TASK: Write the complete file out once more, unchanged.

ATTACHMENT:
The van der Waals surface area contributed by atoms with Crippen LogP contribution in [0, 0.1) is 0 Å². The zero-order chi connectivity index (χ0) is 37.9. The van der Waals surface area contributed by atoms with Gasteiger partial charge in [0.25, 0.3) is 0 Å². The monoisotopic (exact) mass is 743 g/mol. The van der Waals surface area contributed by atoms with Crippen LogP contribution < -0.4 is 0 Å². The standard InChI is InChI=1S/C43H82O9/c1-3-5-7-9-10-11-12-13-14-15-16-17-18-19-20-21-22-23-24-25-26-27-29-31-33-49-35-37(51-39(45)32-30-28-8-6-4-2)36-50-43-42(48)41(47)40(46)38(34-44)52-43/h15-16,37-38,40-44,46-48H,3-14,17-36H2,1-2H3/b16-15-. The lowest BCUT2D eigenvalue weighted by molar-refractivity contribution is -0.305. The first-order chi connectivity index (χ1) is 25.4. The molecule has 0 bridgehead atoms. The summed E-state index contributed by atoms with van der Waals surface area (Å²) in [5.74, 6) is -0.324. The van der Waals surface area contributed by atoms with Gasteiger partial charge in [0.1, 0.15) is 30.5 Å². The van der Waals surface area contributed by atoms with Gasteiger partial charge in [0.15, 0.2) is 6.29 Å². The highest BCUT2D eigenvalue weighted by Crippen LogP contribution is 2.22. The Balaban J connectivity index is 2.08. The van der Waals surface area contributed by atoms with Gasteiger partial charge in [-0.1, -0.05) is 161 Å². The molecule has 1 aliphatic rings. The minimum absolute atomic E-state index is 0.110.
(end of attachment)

The van der Waals surface area contributed by atoms with Crippen LogP contribution in [0, 0.1) is 0 Å². The zero-order chi connectivity index (χ0) is 37.9. The van der Waals surface area contributed by atoms with Gasteiger partial charge in [0.25, 0.3) is 0 Å². The monoisotopic (exact) mass is 743 g/mol. The van der Waals surface area contributed by atoms with Crippen LogP contribution < -0.4 is 0 Å². The standard InChI is InChI=1S/C43H82O9/c1-3-5-7-9-10-11-12-13-14-15-16-17-18-19-20-21-22-23-24-25-26-27-29-31-33-49-35-37(51-39(45)32-30-28-8-6-4-2)36-50-43-42(48)41(47)40(46)38(34-44)52-43/h15-16,37-38,40-44,46-48H,3-14,17-36H2,1-2H3/b16-15-. The lowest BCUT2D eigenvalue weighted by molar-refractivity contribution is -0.305. The first-order chi connectivity index (χ1) is 25.4. The molecule has 0 bridgehead atoms. The summed E-state index contributed by atoms with van der Waals surface area (Å²) in [5.74, 6) is -0.324. The van der Waals surface area contributed by atoms with Gasteiger partial charge in [0.1, 0.15) is 30.5 Å². The van der Waals surface area contributed by atoms with Gasteiger partial charge in [0.15, 0.2) is 6.29 Å². The highest BCUT2D eigenvalue weighted by Crippen LogP contribution is 2.22. The Balaban J connectivity index is 2.08. The van der Waals surface area contributed by atoms with Gasteiger partial charge in [-0.1, -0.05) is 161 Å². The molecule has 1 aliphatic rings. The minimum absolute atomic E-state index is 0.110.